FEATURES

Obsessed with Zero: Reflections on the Career and Achievements of Richard J. Brili, MD

October 1, 2020
Written by

John Barnard, MD, chair of Pediatrics at Nationwide Children’s Hospital, takes a look back at Dr. Brilli’s leadership toward the audacious goal of zero preventable harm.

In 2008, Richard “Rich” Brilli, MD, was recruited to Nationwide Children’s Hospital as its chief medical officer. Among other physician executive duties, he was charged with lowering the rate of preventable harm as leader of the hospital’s quality and safety programs.

After a few months of learning about our organization’s culture and assessing our potential, Rich made an audacious decision: zero preventable harm events as an institutional goal. We were the first pediatric hospital in the United States to establish such a quality and safety program and to make zero preventable harm its transparent, public goal.

Many of us were privileged to watch from front row seats as a remarkable revolution occurred on our campus. Catalyzed by its catchy moniker, the Zero Hero program caught fire, stoked by Rich’s passion and zeal for quality improvement. He led visibly and relentlessly as a safety culture revolution took hold in our hospital.

Our entire staff of 9,000 and all new employees since (we’re now at more than 13,000 employees!) have been trained in principles of quality and safety and the vocabulary of the Zero Hero program. Under Rich’s watchful eye, we developed and implemented tracking systems to better identify, measure and analyze harm events. We appointed multidisciplinary teams to establish best practices and monitor compliance with care practice changes.

“It is unacceptable that medicine is ever considered dangerous or that errors are considered routine — we all must reach for a higher standard, and for the sake of our children, strive to become Zero Heroes…” — Richard J. Brilli, MD, in U.S. News & World Report, March 14, 2017

Initially, our harm events seemed to increase as staff began to report and identify events that, in the past, had not been reported. However, about year later, we started seeing a shift. In the years since, so much has been accomplished. Principles and practices that originated at Nationwide Children’s spread to other Ohio children’s hospitals in a statewide collaborative, and nationally under the aegis of Solutions for Patient Safety. Among Rich’s many other accomplishments are the following:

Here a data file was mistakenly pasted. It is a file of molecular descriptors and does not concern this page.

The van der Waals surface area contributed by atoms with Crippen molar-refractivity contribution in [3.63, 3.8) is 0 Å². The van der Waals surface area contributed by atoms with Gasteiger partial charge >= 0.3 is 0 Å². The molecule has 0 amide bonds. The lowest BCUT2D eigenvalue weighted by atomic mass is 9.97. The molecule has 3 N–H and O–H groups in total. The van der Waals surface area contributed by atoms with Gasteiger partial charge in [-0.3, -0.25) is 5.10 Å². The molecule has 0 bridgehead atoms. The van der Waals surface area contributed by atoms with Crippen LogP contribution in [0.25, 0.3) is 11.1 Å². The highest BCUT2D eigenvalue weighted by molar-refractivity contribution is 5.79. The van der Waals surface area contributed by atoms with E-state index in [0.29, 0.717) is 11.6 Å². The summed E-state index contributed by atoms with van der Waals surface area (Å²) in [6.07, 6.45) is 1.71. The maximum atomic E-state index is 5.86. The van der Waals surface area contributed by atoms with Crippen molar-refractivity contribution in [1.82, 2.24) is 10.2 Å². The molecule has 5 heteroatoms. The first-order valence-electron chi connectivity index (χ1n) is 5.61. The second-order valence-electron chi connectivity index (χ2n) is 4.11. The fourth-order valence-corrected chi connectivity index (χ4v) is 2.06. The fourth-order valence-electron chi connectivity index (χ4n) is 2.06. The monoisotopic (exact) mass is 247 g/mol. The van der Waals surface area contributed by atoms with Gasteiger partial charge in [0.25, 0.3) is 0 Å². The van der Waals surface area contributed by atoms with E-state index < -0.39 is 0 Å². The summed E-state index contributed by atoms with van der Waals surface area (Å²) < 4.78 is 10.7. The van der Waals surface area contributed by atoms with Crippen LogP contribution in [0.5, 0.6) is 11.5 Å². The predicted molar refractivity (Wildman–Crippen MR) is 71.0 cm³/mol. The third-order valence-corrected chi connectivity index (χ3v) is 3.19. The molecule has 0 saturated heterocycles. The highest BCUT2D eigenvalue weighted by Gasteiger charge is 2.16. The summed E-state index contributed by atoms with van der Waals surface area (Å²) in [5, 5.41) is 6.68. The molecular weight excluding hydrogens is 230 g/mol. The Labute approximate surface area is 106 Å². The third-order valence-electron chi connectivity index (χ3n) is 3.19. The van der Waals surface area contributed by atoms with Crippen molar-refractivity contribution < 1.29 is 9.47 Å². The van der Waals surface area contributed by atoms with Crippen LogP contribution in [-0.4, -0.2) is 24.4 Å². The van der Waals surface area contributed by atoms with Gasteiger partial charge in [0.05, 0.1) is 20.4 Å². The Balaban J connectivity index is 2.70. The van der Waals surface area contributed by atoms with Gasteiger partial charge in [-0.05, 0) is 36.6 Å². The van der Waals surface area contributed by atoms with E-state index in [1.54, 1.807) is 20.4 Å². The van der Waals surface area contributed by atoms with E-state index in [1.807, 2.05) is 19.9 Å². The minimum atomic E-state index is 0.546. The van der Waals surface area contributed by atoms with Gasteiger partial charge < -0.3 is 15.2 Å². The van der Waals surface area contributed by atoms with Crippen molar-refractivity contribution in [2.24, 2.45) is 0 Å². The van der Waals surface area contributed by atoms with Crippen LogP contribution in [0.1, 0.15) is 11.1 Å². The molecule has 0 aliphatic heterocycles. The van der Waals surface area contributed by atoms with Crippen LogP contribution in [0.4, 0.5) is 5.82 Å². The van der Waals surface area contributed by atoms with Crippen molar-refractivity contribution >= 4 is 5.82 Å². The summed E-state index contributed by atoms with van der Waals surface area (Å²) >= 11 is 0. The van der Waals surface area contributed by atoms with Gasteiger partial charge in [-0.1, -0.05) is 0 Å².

• Our Quality Improvement Services staff increased from 8 individuals when he started to now more than 60.
  • In 2009, we were experiencing a serious safety event once every 11-13 days. Now, we average one every 183 days.
  • He led the creation of a new way of being transparent and driving accountability, the Pediatric Harm Index, now used by more than 140 other children’s hospitals.
  • Our Preventable Harm Index has shown a decrease in harm events of 68% since 2010, the equivalent of saving 2,500 children from harm during that time.
  • Now, 145 hospitals share our zero preventable harm goal through the Children’s Hospitals Solutions for Patient Safety Network. Nationally, 17,000 children have been spared serious harm. Rich was an inaugural member of the network’s Clinical Steering Committee.
  • Under his guidance, Nationwide Children’s has trained 413 individuals at our hospital and other health care organizations in a formal educational program called Quality Improvement Essentials (QIE). Alumni have become improvement leaders in their own hospitals.
  • He launched the first quality journal dedicated solely to pediatrics, Pediatric Quality and Safety.
  • His patient safety principles have been expanded to staff safety. This inclusive approach to safety now permeates our hospital facilities as an important dimension to our Zero Hero program.

This issue of Pediatrics Nationwide focuses on the Pediatric Vital Signs project, a community quality improvement initiative. It should come as no surprise that Rich is front and center in this bold commitment to improve health for all children in a way that requires our hospital and community leaders to align and synergize on interventions to achieve a common goal of improving the health of children in our community.

Earlier this summer, Rich retired from his position as chief medical officer, having transformed this institution’s vision and the very idea of quality in pediatric health care. The COVID-19 pandemic has reinforced just how crucial his staff and patient safety principles are. Fortunately for us, and for every family we serve, Rich is the rare leader who can make the impossible seem possible. What has happened in his tenure is one of the most important chapters in Nationwide Children’s history, and it has had a profound impact on other children’s hospitals across the country. Rich, humble as always, credits the Nationwide Children’s team from the front-line care providers to his executive teammates.

We will now honor Rich by an annual Richard J. Brilli Visiting Professorship in Pediatric Quality and Safety to recognize outstanding achievement in research, implementation, advocacy and education in the field of pediatric clinical quality and safety. He will continue to work at Nationwide Children’s on special projects, continue to advance the mission of the Pediatric Quality and Safety journal and continue his professional obsession with zero.